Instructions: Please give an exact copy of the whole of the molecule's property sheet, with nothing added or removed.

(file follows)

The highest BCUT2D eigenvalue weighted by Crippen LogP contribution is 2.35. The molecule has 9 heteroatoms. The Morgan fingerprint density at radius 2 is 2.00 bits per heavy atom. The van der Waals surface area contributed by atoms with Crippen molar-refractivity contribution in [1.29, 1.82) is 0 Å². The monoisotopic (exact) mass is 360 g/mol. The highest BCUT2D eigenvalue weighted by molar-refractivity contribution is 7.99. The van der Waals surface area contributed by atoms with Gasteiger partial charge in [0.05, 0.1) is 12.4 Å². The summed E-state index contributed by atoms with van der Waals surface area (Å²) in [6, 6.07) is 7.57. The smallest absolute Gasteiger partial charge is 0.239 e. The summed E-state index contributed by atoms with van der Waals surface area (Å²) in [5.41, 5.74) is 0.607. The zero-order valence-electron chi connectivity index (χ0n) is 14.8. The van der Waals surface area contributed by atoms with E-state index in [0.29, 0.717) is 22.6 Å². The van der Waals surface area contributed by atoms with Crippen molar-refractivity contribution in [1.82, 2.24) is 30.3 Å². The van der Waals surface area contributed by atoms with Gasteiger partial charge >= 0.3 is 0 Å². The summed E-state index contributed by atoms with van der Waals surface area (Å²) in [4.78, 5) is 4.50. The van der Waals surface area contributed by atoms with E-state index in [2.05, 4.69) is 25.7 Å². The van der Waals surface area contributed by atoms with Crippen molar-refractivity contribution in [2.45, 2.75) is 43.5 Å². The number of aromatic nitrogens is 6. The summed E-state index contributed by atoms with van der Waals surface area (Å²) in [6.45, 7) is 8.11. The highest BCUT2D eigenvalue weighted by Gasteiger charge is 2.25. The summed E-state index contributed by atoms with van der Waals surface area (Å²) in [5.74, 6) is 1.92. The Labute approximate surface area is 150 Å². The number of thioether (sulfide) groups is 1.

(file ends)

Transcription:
The highest BCUT2D eigenvalue weighted by Crippen LogP contribution is 2.35. The molecule has 9 heteroatoms. The Morgan fingerprint density at radius 2 is 2.00 bits per heavy atom. The van der Waals surface area contributed by atoms with Crippen molar-refractivity contribution in [1.29, 1.82) is 0 Å². The monoisotopic (exact) mass is 360 g/mol. The highest BCUT2D eigenvalue weighted by molar-refractivity contribution is 7.99. The van der Waals surface area contributed by atoms with Gasteiger partial charge in [0.05, 0.1) is 12.4 Å². The summed E-state index contributed by atoms with van der Waals surface area (Å²) in [6, 6.07) is 7.57. The smallest absolute Gasteiger partial charge is 0.239 e. The summed E-state index contributed by atoms with van der Waals surface area (Å²) in [5.41, 5.74) is 0.607. The zero-order valence-electron chi connectivity index (χ0n) is 14.8. The van der Waals surface area contributed by atoms with E-state index in [0.29, 0.717) is 22.6 Å². The van der Waals surface area contributed by atoms with Crippen molar-refractivity contribution in [1.82, 2.24) is 30.3 Å². The van der Waals surface area contributed by atoms with Gasteiger partial charge >= 0.3 is 0 Å². The summed E-state index contributed by atoms with van der Waals surface area (Å²) in [4.78, 5) is 4.50. The van der Waals surface area contributed by atoms with E-state index in [2.05, 4.69) is 25.7 Å². The van der Waals surface area contributed by atoms with Crippen molar-refractivity contribution in [2.45, 2.75) is 43.5 Å². The number of aromatic nitrogens is 6. The summed E-state index contributed by atoms with van der Waals surface area (Å²) in [6.45, 7) is 8.11. The highest BCUT2D eigenvalue weighted by Gasteiger charge is 2.25. The summed E-state index contributed by atoms with van der Waals surface area (Å²) in [5.74, 6) is 1.92. The Labute approximate surface area is 150 Å². The number of thioether (sulfide) groups is 1.